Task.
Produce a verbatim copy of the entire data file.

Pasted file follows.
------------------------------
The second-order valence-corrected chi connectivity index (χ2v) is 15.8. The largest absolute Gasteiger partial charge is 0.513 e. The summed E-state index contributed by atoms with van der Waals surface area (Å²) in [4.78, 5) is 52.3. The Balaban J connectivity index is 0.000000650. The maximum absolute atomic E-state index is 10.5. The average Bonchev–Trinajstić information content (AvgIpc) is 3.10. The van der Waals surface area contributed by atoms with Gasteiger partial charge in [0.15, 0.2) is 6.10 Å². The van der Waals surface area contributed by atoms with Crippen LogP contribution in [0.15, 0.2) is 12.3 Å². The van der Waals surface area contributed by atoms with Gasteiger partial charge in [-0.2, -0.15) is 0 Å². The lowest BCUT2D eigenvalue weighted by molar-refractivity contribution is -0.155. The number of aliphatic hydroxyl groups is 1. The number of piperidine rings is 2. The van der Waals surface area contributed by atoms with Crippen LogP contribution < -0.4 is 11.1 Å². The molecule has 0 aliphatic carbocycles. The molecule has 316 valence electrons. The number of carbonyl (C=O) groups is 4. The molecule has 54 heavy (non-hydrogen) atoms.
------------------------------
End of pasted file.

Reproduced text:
The second-order valence-corrected chi connectivity index (χ2v) is 15.8. The largest absolute Gasteiger partial charge is 0.513 e. The summed E-state index contributed by atoms with van der Waals surface area (Å²) in [4.78, 5) is 52.3. The Balaban J connectivity index is 0.000000650. The maximum absolute atomic E-state index is 10.5. The average Bonchev–Trinajstić information content (AvgIpc) is 3.10. The van der Waals surface area contributed by atoms with Gasteiger partial charge in [0.15, 0.2) is 6.10 Å². The van der Waals surface area contributed by atoms with Crippen LogP contribution in [0.15, 0.2) is 12.3 Å². The van der Waals surface area contributed by atoms with Gasteiger partial charge in [-0.2, -0.15) is 0 Å². The lowest BCUT2D eigenvalue weighted by molar-refractivity contribution is -0.155. The number of aliphatic hydroxyl groups is 1. The number of piperidine rings is 2. The van der Waals surface area contributed by atoms with Crippen LogP contribution < -0.4 is 11.1 Å². The molecule has 0 aliphatic carbocycles. The molecule has 316 valence electrons. The number of carbonyl (C=O) groups is 4. The molecule has 54 heavy (non-hydrogen) atoms.